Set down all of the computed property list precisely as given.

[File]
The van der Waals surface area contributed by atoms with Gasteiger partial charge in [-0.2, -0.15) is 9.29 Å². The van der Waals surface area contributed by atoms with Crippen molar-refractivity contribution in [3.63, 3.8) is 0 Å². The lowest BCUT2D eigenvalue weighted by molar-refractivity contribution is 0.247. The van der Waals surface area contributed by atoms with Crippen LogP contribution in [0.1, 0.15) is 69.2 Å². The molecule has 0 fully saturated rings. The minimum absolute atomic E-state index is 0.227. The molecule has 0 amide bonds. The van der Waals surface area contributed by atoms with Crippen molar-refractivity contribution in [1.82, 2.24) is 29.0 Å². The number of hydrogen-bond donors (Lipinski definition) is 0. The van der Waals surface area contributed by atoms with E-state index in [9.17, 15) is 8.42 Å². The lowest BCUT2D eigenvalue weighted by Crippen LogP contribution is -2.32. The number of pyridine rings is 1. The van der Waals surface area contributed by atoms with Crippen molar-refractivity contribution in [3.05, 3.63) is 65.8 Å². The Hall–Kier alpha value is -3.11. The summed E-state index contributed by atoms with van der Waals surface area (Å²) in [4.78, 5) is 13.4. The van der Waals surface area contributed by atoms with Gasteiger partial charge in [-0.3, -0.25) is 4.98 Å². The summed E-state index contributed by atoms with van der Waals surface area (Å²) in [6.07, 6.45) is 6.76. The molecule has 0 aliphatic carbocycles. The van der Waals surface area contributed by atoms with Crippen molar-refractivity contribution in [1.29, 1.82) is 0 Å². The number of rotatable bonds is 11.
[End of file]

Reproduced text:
The van der Waals surface area contributed by atoms with Gasteiger partial charge in [-0.2, -0.15) is 9.29 Å². The van der Waals surface area contributed by atoms with Crippen molar-refractivity contribution in [3.63, 3.8) is 0 Å². The lowest BCUT2D eigenvalue weighted by molar-refractivity contribution is 0.247. The van der Waals surface area contributed by atoms with Crippen LogP contribution in [0.1, 0.15) is 69.2 Å². The molecule has 0 fully saturated rings. The minimum absolute atomic E-state index is 0.227. The molecule has 0 amide bonds. The van der Waals surface area contributed by atoms with Crippen molar-refractivity contribution in [1.82, 2.24) is 29.0 Å². The number of hydrogen-bond donors (Lipinski definition) is 0. The van der Waals surface area contributed by atoms with E-state index in [9.17, 15) is 8.42 Å². The lowest BCUT2D eigenvalue weighted by Crippen LogP contribution is -2.32. The number of pyridine rings is 1. The van der Waals surface area contributed by atoms with Crippen molar-refractivity contribution in [3.05, 3.63) is 65.8 Å². The Hall–Kier alpha value is -3.11. The summed E-state index contributed by atoms with van der Waals surface area (Å²) in [4.78, 5) is 13.4. The van der Waals surface area contributed by atoms with Gasteiger partial charge in [-0.3, -0.25) is 4.98 Å². The summed E-state index contributed by atoms with van der Waals surface area (Å²) in [6.07, 6.45) is 6.76. The molecule has 0 aliphatic carbocycles. The van der Waals surface area contributed by atoms with Crippen molar-refractivity contribution in [1.29, 1.82) is 0 Å². The number of rotatable bonds is 11.